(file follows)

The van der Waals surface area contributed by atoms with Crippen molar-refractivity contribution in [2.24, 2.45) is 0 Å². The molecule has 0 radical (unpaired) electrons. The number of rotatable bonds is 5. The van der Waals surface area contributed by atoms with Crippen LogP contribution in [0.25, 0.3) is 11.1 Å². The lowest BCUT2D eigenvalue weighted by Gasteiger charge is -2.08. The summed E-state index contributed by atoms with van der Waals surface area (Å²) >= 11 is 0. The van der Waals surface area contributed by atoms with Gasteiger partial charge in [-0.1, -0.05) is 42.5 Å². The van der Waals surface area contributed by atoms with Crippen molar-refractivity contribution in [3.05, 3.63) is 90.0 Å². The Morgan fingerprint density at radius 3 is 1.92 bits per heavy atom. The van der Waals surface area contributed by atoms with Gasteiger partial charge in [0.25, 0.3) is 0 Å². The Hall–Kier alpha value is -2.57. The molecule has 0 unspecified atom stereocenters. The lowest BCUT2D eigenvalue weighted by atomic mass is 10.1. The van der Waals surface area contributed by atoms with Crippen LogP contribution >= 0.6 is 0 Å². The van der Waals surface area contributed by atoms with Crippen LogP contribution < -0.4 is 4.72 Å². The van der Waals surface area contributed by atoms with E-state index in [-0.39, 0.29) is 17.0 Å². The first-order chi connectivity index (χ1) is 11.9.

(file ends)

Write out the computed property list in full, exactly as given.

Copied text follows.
The van der Waals surface area contributed by atoms with Crippen molar-refractivity contribution in [2.24, 2.45) is 0 Å². The molecule has 0 radical (unpaired) electrons. The number of rotatable bonds is 5. The van der Waals surface area contributed by atoms with Crippen LogP contribution in [0.25, 0.3) is 11.1 Å². The lowest BCUT2D eigenvalue weighted by Gasteiger charge is -2.08. The summed E-state index contributed by atoms with van der Waals surface area (Å²) >= 11 is 0. The van der Waals surface area contributed by atoms with Gasteiger partial charge in [-0.1, -0.05) is 42.5 Å². The van der Waals surface area contributed by atoms with Crippen molar-refractivity contribution in [3.05, 3.63) is 90.0 Å². The Morgan fingerprint density at radius 3 is 1.92 bits per heavy atom. The van der Waals surface area contributed by atoms with Gasteiger partial charge in [0.25, 0.3) is 0 Å². The Hall–Kier alpha value is -2.57. The molecule has 0 unspecified atom stereocenters. The lowest BCUT2D eigenvalue weighted by atomic mass is 10.1. The van der Waals surface area contributed by atoms with Crippen LogP contribution >= 0.6 is 0 Å². The van der Waals surface area contributed by atoms with Crippen LogP contribution < -0.4 is 4.72 Å². The van der Waals surface area contributed by atoms with E-state index in [-0.39, 0.29) is 17.0 Å². The first-order chi connectivity index (χ1) is 11.9.